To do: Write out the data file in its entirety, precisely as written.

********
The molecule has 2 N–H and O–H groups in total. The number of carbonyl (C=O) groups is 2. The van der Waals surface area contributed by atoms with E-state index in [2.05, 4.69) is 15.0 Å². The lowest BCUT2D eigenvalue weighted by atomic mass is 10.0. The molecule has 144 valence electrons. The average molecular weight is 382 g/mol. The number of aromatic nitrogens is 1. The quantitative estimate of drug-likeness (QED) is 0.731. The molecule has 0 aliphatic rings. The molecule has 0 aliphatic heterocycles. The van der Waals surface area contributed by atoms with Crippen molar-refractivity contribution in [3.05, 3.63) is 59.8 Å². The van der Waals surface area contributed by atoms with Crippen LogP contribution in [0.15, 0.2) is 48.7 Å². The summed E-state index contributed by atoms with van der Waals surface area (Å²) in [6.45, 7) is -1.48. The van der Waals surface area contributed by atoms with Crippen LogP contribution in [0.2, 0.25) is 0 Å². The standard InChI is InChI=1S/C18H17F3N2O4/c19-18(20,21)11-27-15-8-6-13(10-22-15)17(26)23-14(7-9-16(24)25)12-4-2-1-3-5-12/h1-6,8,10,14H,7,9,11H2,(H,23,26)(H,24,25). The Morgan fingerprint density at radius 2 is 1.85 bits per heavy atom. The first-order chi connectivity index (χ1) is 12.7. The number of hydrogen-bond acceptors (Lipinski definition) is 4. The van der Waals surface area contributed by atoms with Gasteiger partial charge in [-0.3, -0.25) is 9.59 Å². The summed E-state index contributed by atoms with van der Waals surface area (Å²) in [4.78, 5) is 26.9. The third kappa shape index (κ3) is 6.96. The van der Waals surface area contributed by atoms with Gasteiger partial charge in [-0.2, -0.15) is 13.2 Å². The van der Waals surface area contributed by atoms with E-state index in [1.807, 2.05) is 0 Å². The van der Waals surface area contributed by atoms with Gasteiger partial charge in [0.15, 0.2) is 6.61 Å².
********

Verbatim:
The molecule has 2 N–H and O–H groups in total. The number of carbonyl (C=O) groups is 2. The van der Waals surface area contributed by atoms with E-state index in [2.05, 4.69) is 15.0 Å². The lowest BCUT2D eigenvalue weighted by atomic mass is 10.0. The molecule has 144 valence electrons. The average molecular weight is 382 g/mol. The number of aromatic nitrogens is 1. The quantitative estimate of drug-likeness (QED) is 0.731. The molecule has 0 aliphatic rings. The molecule has 0 aliphatic heterocycles. The van der Waals surface area contributed by atoms with Crippen molar-refractivity contribution in [3.05, 3.63) is 59.8 Å². The van der Waals surface area contributed by atoms with Crippen LogP contribution in [0.15, 0.2) is 48.7 Å². The summed E-state index contributed by atoms with van der Waals surface area (Å²) in [6.45, 7) is -1.48. The van der Waals surface area contributed by atoms with Crippen LogP contribution in [0.2, 0.25) is 0 Å². The standard InChI is InChI=1S/C18H17F3N2O4/c19-18(20,21)11-27-15-8-6-13(10-22-15)17(26)23-14(7-9-16(24)25)12-4-2-1-3-5-12/h1-6,8,10,14H,7,9,11H2,(H,23,26)(H,24,25). The Morgan fingerprint density at radius 2 is 1.85 bits per heavy atom. The first-order chi connectivity index (χ1) is 12.7. The number of hydrogen-bond acceptors (Lipinski definition) is 4. The van der Waals surface area contributed by atoms with Gasteiger partial charge in [-0.3, -0.25) is 9.59 Å². The summed E-state index contributed by atoms with van der Waals surface area (Å²) in [4.78, 5) is 26.9. The third kappa shape index (κ3) is 6.96. The van der Waals surface area contributed by atoms with Gasteiger partial charge in [-0.2, -0.15) is 13.2 Å². The van der Waals surface area contributed by atoms with E-state index in [1.807, 2.05) is 0 Å². The van der Waals surface area contributed by atoms with Gasteiger partial charge in [0.15, 0.2) is 6.61 Å².